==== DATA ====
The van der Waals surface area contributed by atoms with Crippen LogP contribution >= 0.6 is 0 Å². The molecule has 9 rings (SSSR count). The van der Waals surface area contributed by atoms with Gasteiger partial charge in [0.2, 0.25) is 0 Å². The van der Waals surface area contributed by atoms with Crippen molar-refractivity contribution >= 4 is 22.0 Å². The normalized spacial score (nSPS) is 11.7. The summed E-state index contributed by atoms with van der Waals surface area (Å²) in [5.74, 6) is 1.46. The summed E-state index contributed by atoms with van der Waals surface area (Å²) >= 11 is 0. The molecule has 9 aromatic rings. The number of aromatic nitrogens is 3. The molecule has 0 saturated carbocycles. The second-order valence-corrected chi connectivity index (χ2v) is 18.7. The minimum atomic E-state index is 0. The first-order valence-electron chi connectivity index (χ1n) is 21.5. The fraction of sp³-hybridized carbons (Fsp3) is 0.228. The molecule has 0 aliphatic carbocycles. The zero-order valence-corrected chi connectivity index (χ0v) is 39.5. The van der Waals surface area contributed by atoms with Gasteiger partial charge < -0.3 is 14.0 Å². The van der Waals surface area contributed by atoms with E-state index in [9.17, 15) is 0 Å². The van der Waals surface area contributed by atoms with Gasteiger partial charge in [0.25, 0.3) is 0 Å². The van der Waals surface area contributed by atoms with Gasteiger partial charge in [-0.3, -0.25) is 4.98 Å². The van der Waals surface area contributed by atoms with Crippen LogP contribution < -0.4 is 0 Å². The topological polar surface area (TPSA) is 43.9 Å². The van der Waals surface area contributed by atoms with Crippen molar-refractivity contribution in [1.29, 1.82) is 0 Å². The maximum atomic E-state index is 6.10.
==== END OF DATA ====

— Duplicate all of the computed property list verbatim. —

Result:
The van der Waals surface area contributed by atoms with Crippen LogP contribution >= 0.6 is 0 Å². The molecule has 9 rings (SSSR count). The van der Waals surface area contributed by atoms with Gasteiger partial charge in [0.2, 0.25) is 0 Å². The van der Waals surface area contributed by atoms with Crippen molar-refractivity contribution >= 4 is 22.0 Å². The normalized spacial score (nSPS) is 11.7. The summed E-state index contributed by atoms with van der Waals surface area (Å²) in [5.74, 6) is 1.46. The summed E-state index contributed by atoms with van der Waals surface area (Å²) >= 11 is 0. The molecule has 9 aromatic rings. The number of aromatic nitrogens is 3. The molecule has 0 saturated carbocycles. The second-order valence-corrected chi connectivity index (χ2v) is 18.7. The minimum atomic E-state index is 0. The first-order valence-electron chi connectivity index (χ1n) is 21.5. The fraction of sp³-hybridized carbons (Fsp3) is 0.228. The molecule has 0 aliphatic carbocycles. The zero-order valence-corrected chi connectivity index (χ0v) is 39.5. The van der Waals surface area contributed by atoms with Gasteiger partial charge < -0.3 is 14.0 Å². The van der Waals surface area contributed by atoms with E-state index in [9.17, 15) is 0 Å². The van der Waals surface area contributed by atoms with Gasteiger partial charge in [0.25, 0.3) is 0 Å². The van der Waals surface area contributed by atoms with Gasteiger partial charge in [-0.3, -0.25) is 4.98 Å². The van der Waals surface area contributed by atoms with Crippen LogP contribution < -0.4 is 0 Å². The topological polar surface area (TPSA) is 43.9 Å². The van der Waals surface area contributed by atoms with Crippen molar-refractivity contribution in [1.29, 1.82) is 0 Å². The maximum atomic E-state index is 6.10.